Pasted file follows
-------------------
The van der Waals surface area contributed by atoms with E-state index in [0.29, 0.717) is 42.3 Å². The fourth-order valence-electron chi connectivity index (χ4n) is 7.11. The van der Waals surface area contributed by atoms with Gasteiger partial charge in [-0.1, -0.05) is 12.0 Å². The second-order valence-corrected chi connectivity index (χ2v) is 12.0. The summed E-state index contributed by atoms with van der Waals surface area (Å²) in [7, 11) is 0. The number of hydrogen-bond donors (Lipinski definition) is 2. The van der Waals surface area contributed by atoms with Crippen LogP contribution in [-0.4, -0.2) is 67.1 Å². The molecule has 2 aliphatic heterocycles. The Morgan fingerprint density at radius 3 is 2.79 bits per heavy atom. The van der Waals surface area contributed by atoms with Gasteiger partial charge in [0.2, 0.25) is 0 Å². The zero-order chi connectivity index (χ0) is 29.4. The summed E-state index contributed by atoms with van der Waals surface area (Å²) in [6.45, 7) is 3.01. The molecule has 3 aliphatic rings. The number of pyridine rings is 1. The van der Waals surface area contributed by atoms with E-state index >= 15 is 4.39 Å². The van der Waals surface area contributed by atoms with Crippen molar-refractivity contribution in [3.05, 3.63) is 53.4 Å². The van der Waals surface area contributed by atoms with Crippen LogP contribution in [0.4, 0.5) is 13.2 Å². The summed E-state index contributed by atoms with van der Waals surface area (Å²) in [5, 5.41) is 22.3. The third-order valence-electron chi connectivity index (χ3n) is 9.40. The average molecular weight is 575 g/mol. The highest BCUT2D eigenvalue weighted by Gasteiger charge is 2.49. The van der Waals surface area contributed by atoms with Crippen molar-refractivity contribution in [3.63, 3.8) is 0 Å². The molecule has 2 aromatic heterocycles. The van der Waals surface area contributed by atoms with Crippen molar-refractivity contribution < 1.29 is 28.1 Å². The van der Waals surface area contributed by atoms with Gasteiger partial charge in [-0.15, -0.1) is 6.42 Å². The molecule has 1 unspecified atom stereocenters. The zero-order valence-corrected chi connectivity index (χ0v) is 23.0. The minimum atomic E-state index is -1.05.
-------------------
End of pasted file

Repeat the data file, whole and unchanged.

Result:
The van der Waals surface area contributed by atoms with E-state index in [0.29, 0.717) is 42.3 Å². The fourth-order valence-electron chi connectivity index (χ4n) is 7.11. The van der Waals surface area contributed by atoms with Gasteiger partial charge in [-0.1, -0.05) is 12.0 Å². The second-order valence-corrected chi connectivity index (χ2v) is 12.0. The summed E-state index contributed by atoms with van der Waals surface area (Å²) in [7, 11) is 0. The number of hydrogen-bond donors (Lipinski definition) is 2. The van der Waals surface area contributed by atoms with Crippen LogP contribution in [-0.4, -0.2) is 67.1 Å². The molecule has 2 aliphatic heterocycles. The Morgan fingerprint density at radius 3 is 2.79 bits per heavy atom. The van der Waals surface area contributed by atoms with Gasteiger partial charge in [0.2, 0.25) is 0 Å². The zero-order chi connectivity index (χ0) is 29.4. The summed E-state index contributed by atoms with van der Waals surface area (Å²) in [6.45, 7) is 3.01. The molecule has 3 aliphatic rings. The number of pyridine rings is 1. The van der Waals surface area contributed by atoms with E-state index >= 15 is 4.39 Å². The van der Waals surface area contributed by atoms with Crippen molar-refractivity contribution in [3.05, 3.63) is 53.4 Å². The van der Waals surface area contributed by atoms with Crippen LogP contribution in [0.4, 0.5) is 13.2 Å². The summed E-state index contributed by atoms with van der Waals surface area (Å²) in [5, 5.41) is 22.3. The third-order valence-electron chi connectivity index (χ3n) is 9.40. The average molecular weight is 575 g/mol. The highest BCUT2D eigenvalue weighted by Gasteiger charge is 2.49. The van der Waals surface area contributed by atoms with Crippen molar-refractivity contribution in [3.63, 3.8) is 0 Å². The molecule has 2 aromatic heterocycles. The van der Waals surface area contributed by atoms with Crippen molar-refractivity contribution < 1.29 is 28.1 Å². The van der Waals surface area contributed by atoms with Gasteiger partial charge in [-0.15, -0.1) is 6.42 Å². The molecule has 1 unspecified atom stereocenters. The zero-order valence-corrected chi connectivity index (χ0v) is 23.0. The minimum atomic E-state index is -1.05.